Ritchie's poppy move 'is a major breakthrough'

UNIONIST voters who tactically placed their 'X' beside Margaret Ritchie at the last Westminster election will now "feel they did the right thing" after she became the first SDLP leader to wear the poppy on Remembrance Sunday, it has been claimed.

South Down DUP MLA Jim Wells congratulated Ms Ritchie after she attended a ceremony in the constituency to mark the sacrifice of millions of war dead.

Mr Wells, who stood against the nationalist leader in the Westminster elections in May, said he wanted to "congratulate Margaret on a very brave decision and one that has every unionist in South Down applauding her".

He added: "Margaret made a commitment when she was elected to represent all sides of the community in South Down and I have to say that this decision, perhaps more than any, very symbolically has confrmed that.

"A lot of the unionist community in south Down see this as a major breakthrough."

Mr Wells added that "a very large number" of the unionist community in South Down "voted tactically for Margaret in an attempt to keep (Sinn Fein MLA] Caitriona Ruane out of the seat".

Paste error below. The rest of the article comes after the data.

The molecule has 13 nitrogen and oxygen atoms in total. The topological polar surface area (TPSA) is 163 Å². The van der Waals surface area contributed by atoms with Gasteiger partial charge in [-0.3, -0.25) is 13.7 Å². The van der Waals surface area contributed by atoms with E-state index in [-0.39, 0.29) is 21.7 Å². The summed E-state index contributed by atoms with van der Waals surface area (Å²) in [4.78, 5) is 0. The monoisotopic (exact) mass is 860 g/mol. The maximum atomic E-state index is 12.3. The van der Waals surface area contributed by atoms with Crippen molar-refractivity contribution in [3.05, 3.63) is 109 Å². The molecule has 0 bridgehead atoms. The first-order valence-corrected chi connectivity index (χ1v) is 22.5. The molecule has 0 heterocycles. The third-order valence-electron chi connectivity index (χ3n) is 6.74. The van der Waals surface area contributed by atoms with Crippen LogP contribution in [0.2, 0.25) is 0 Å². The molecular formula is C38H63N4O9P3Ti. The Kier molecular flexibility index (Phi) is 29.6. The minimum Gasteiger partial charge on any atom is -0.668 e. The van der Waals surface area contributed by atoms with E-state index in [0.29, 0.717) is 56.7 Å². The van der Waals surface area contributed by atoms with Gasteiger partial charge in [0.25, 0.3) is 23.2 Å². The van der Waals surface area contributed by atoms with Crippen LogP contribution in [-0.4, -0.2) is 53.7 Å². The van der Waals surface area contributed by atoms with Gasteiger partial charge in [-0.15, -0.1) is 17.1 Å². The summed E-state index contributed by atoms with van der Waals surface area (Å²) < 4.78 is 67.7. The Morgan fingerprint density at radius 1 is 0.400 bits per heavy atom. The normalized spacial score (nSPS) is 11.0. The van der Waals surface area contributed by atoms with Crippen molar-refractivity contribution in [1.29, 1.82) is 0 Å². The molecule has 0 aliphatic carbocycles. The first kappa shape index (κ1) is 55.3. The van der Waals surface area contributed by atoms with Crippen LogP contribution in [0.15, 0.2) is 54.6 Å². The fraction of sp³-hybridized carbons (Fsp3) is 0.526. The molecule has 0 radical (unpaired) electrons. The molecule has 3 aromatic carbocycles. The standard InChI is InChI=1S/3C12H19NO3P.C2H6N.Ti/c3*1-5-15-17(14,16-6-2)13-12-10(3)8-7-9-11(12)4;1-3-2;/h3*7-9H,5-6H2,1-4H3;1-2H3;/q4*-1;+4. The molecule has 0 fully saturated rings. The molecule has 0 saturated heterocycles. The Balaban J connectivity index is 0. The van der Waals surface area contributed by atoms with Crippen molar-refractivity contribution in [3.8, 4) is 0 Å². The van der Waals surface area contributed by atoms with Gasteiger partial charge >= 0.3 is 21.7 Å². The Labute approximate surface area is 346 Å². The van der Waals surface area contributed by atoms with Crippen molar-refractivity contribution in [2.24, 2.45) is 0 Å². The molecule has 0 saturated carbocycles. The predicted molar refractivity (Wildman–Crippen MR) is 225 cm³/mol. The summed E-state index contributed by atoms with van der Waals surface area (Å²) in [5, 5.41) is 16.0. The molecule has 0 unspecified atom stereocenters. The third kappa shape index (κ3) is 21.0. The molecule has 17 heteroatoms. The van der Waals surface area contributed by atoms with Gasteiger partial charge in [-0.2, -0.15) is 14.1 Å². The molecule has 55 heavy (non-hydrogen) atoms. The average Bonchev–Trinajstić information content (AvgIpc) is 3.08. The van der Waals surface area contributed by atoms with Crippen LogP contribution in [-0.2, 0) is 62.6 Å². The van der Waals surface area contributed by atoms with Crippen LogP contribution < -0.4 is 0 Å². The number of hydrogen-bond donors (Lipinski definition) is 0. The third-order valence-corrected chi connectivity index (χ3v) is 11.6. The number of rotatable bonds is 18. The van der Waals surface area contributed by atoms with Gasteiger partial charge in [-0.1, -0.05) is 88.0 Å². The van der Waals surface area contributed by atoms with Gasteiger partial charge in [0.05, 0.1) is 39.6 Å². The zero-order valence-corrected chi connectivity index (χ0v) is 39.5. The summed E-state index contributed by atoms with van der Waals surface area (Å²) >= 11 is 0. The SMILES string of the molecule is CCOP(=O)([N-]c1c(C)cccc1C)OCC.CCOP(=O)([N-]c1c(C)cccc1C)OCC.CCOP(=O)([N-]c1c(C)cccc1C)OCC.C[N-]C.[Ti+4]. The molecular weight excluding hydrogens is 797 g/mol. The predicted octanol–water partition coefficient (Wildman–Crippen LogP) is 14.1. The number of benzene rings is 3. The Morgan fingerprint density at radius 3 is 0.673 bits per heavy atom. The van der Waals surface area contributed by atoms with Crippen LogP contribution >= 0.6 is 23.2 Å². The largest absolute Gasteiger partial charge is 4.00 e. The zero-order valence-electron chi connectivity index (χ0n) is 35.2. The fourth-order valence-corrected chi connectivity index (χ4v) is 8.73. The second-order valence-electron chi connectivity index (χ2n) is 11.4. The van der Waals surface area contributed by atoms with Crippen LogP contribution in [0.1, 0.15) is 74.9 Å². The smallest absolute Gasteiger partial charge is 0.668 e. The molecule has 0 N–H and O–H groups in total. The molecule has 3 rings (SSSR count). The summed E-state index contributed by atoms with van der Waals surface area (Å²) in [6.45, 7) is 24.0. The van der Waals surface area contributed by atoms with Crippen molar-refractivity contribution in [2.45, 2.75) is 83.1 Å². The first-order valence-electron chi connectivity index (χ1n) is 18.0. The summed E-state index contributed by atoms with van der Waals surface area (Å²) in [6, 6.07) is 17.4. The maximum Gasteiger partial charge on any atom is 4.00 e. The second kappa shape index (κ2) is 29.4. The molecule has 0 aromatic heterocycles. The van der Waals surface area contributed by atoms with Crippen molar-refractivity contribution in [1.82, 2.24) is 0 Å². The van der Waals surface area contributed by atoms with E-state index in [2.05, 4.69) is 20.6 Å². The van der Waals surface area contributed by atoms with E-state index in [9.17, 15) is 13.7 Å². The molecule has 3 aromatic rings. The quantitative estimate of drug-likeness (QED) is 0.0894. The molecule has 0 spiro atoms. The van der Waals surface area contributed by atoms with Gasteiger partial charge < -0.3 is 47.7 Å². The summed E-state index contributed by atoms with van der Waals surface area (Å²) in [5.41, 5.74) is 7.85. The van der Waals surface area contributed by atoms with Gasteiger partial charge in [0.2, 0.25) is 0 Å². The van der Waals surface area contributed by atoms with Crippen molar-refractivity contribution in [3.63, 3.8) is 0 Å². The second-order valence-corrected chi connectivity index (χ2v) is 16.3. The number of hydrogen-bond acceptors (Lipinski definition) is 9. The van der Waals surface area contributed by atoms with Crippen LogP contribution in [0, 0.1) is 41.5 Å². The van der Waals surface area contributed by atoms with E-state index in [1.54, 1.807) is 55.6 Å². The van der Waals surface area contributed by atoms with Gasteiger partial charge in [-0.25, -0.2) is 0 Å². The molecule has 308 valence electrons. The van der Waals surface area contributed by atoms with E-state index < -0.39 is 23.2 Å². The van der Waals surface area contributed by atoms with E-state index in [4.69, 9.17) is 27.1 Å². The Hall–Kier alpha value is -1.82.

"People who would normally vote for myself told me they were going to vote for Margaret because they saw her a someone who could have represented both communities. What she has done has proved that is true. Probably now after Sunday these unionists will feel they have done the right thing, although I would prefer they had voted for me, let's be honest.

"Those who made that tactical decision will now feel she has stood by her commitment. I think symbolically this has shown she is prepared to take a risk - this is not something she had to do, I mean, she could have stayed at home."

Ms Ritchie said her party believed in reconciliation on the island of Ireland and wanted to acknowledge Irish nationalists who fought in two world wars and had been airbrushed out of history.

She said: "We have to reach out and I was doing that by reaching out to those who lost loved ones in both wars. I simply see this as an act of remembrance, an act of respect, moving on and reaching out."

Chairman of Lisburn SDLP, Pat Catney, who laid a wreath during a ceremony in Moira, said society has to break away from claiming exclusive rights over symbols such as the poppy.

The former GAA player said he was maintaining a personal family tradition, stretching back more than half-a-century, which centred around the death of his uncle Laurence Catney who was serving in the Merchant Navy when his ship was sunk off the coast of Tenerife in 1942.

"I make no apologies for carrying on a family tradition and praying, as I have always done on Remembrance Sunday, for all who have lost their lives as a result of confict on the world stage," he said.